Film Review: ‘Ho Yuk (Let’s Love Hong Kong)’5 min readReading Time: 4 minutes
Director: Yau Ching
Cast: Wong Chung-Ching, Erica Lam, Colette Koo, Maria Cordero, Ricardo Mamood
Country: Hong Kong
Language: Cantonese, English, Mandarin
Runtime: 82 minutes
Written by: Tan Mei Qi
What do lesbians and giraffes have in common? Perhaps not a question anyone thought they would ever contemplate, but one that Ho Yuk (Let’s Love Hong Kong) induces as the film weaves itself in, out and between the lives of three women making a living in the restless streets of early 2000s Hong Kong.
Prowling these streets in aimless, slow and silent walks is Chan Kwok Chan (Wong Chung Ching) – broody daughter by day, interactive pornographic website “Let’s Love” model by night. When off-work, she meets up either with a property agent (Fung Manyee) to browse apartment units for rent, or with sex worker and her female lover (Wella Cheung) for romantic trysts in anonymous hotel rooms. It is during one of the apartment-hunting sessions that Chan meets Zero (Erica Lam), who, along with other squatters, spends her nights in an abandoned cinema and freelances between a myriad of odd jobs to get by.
It’s love at first sight – Zero begins centring her life around tracking Chan through the city with heartbreaking, puppy-like earnestness. However, she is not the only one who finds Chan’s charms irresistible; Nicole (Colette Koo), a corporate yuppie plagued by unrelenting insomnia, logs on to “Let’s Love” every night and masturbates to moving pictures of Chan dressed in a variety of costumes in order to fall asleep.
Avid fans of auteur Wong Kar-wai may find Ho Yuk familiar in its themes and aesthetics. Director Yau Ching paints a similar portrait of loneliness and alienation amidst cityscapes of tangerine neon and drab, grey concrete, through missed connections between people who brush shoulders every day, bump up into one another, yet fail to meet each other where they are really at. Audiences get a peep into the interior of an otherwise emotionally closed-off character through a first-person narrative voiceover.
However, what sets Ho Yuk apart from the likes of Wong’s works is the intense preoccupation with the way modern relationships are increasingly mediated through cyberspace. The film almost relishes in the unabashed use of camp, kitschy computer effects to illustrate the parasocial nature of such relationships, and their lack of groundedness to a reality that is just as lonely.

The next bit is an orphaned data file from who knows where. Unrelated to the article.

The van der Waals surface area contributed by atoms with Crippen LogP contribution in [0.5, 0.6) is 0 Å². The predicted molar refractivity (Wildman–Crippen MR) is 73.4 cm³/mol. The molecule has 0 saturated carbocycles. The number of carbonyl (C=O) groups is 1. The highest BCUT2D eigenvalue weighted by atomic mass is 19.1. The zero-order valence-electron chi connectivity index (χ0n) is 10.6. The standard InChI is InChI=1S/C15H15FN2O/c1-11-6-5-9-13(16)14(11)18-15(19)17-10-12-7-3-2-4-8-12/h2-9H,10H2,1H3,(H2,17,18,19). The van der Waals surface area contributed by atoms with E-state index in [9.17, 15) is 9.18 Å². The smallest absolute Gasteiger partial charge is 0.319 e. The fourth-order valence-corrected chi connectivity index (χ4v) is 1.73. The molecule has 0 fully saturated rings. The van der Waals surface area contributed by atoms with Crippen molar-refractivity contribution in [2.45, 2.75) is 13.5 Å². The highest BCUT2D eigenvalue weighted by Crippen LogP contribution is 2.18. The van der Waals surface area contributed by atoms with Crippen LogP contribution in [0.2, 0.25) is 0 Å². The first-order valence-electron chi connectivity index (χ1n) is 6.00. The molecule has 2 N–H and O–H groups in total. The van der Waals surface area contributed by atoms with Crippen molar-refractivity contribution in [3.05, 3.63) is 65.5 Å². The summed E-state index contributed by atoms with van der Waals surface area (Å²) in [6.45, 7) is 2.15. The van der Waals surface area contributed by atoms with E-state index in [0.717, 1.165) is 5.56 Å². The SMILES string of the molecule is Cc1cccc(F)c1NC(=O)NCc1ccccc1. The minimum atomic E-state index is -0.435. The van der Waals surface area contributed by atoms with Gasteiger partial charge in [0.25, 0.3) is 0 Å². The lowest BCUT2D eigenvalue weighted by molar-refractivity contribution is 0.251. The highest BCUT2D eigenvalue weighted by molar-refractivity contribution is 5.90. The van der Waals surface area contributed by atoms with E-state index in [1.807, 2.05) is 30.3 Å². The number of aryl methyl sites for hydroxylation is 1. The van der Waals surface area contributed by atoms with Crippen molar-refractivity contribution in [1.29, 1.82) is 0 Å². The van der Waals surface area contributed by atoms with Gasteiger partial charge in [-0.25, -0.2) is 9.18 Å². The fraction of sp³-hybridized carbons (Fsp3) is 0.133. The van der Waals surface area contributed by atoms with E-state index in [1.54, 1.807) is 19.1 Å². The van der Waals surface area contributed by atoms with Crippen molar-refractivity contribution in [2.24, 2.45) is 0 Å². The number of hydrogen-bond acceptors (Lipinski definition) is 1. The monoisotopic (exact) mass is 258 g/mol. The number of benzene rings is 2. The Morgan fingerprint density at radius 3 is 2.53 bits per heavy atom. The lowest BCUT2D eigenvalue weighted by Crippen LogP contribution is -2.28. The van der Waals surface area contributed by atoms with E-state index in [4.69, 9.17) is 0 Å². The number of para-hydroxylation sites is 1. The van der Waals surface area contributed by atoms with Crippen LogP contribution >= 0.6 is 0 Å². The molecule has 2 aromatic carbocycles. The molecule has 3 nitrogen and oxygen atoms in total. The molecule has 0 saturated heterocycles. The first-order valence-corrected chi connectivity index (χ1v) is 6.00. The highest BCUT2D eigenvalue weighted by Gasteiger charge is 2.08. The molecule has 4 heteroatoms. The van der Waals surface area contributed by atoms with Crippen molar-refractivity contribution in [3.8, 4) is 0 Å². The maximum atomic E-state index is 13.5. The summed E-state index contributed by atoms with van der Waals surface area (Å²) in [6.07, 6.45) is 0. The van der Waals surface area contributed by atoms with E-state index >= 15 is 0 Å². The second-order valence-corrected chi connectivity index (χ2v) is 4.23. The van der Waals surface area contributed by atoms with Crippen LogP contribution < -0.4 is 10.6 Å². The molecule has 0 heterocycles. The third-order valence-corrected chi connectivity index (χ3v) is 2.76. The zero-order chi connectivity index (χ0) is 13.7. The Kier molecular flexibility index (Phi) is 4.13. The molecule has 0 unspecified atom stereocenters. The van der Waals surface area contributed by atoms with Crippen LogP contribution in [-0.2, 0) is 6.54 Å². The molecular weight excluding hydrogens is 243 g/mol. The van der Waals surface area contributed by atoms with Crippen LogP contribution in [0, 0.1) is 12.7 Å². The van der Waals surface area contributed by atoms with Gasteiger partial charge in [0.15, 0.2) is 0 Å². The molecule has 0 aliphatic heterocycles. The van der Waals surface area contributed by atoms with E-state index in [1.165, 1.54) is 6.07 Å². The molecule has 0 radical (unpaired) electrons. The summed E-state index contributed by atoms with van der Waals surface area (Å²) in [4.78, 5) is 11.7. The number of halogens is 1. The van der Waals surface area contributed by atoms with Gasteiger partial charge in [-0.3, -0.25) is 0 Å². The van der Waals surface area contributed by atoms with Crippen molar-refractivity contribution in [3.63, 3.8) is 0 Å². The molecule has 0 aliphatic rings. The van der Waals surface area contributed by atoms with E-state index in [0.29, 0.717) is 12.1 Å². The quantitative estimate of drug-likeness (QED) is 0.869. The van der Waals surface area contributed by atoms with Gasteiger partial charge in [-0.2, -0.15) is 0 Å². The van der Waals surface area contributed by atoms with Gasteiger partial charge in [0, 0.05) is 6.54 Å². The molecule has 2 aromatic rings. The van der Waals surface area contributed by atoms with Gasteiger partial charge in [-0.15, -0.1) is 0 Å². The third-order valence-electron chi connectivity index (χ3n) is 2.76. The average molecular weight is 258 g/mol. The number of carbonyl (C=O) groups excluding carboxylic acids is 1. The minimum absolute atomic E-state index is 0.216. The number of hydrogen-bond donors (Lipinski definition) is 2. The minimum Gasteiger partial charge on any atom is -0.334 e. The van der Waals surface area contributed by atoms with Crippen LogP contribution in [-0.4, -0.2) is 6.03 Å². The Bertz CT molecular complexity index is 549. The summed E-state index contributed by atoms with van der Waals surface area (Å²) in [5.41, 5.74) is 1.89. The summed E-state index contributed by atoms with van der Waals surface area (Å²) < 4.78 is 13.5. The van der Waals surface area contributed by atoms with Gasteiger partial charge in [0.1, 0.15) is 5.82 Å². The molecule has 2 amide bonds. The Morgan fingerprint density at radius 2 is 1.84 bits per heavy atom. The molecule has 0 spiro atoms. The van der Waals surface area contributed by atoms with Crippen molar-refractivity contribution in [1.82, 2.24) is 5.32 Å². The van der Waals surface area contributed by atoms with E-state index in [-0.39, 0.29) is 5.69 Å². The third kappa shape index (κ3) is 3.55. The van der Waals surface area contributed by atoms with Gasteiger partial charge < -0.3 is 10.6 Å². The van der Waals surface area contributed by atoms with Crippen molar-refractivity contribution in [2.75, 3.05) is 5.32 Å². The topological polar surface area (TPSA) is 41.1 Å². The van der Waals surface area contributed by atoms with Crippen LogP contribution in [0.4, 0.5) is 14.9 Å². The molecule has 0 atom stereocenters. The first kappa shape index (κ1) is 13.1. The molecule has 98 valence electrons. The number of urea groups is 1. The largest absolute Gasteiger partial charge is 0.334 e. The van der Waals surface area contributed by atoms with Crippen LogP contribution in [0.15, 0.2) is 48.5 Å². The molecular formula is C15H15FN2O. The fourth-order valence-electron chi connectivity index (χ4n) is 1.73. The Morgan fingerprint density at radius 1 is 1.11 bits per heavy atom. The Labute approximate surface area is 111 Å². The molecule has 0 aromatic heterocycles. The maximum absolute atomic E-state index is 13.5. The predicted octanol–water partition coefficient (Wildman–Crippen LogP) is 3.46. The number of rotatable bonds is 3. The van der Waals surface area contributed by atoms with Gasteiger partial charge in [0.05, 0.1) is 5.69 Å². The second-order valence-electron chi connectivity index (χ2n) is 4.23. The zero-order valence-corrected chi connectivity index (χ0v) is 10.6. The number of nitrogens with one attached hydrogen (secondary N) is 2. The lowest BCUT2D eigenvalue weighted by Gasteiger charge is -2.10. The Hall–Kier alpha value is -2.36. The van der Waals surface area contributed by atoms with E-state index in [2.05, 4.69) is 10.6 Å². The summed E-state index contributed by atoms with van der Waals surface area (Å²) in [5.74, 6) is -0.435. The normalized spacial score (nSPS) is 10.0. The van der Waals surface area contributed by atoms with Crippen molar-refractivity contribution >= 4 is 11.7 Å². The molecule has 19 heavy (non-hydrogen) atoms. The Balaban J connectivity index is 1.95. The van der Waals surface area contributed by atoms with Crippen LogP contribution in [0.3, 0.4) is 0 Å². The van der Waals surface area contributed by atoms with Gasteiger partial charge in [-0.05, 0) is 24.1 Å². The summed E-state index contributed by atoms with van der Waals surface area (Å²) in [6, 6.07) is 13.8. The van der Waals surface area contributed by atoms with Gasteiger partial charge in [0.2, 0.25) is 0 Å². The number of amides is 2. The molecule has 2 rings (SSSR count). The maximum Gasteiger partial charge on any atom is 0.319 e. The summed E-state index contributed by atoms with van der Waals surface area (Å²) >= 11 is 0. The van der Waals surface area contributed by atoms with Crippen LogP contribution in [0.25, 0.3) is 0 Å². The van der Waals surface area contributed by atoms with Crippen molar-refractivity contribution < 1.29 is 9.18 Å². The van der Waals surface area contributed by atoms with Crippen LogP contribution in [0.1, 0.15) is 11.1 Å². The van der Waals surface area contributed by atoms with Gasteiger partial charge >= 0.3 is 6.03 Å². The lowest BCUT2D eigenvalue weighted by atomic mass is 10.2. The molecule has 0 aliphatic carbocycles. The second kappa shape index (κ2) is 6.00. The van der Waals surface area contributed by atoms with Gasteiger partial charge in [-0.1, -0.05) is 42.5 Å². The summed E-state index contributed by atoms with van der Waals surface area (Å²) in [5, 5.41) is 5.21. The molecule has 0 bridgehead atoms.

These effects, along with the film’s gratuitous play with sound and genius match-cuts that parallel the characters’ tentative reaches for connection with documentary footage of frolicking giraffes, contribute to an experimentalist style which may alienate certain audiences (as the end credits rolled, a fellow filmgoer sitting next to me remarked upon the three viewers who walked out midway and never returned: “I don’t think many people will understand this film.”).
However, being the first-of-its-kind in the Hong Kong film scene where independent filmmaking faces a lack of resources and support, Ho Yuk arguably seeks liberation rather than complete understanding. It chases the freedom of stillness in a city that is carried relentlessly forward by the turbulent tides of capitalism and geopolitics, and pursues unrestrained female desire, erotic or otherwise, without shame.
Even if its experimental tendencies make it hard for new viewers to connect with it, the finesse and natural ease with which first-time actresses (or should I say one-time – a quick search of their profiles reveals Ho Yuk as their sole venture into cinema) Wong Chung Ching and Erica Lam embody their roles helps lay bare their characters’ sheer humanity to strike an emotional chord.
Captured with a mostly static camera and embellished with simple movements and remarkable acting, the film takes on an intimate documentary style that asks only for the audience to bear witness to a carefully-crafted cinematic utopia structured solely around the whims, narratives and fantasies of sexually and socio-economically marginalised women.
Even as Ho Yuk may elude easy comprehension for first-time viewers who would benefit from tighter editing, the meditative pace allows the film to withstand the weight of its own message – that the possibility of any connection lies in stillness against the rush of the fast-paced city. As one sits with the film, it is difficult not to feel charmed by the creative liberties it takes in creating the materiality of the cyberspace, and the sheer wit of its dialogues. As for what lesbians really have got to do with giraffes, you can only watch to find out.
Ho Yuk was screened by the Asian Film Archive on 30 July 2022.
This review is published as part of *SCAPE’s Film Critics Lab: A Writing Mentorship Programme.
About the writer:
When not deep-diving into the trove of queer Asian dramas and cinema, Mei Qi is busy wishing that Ghibli food was real.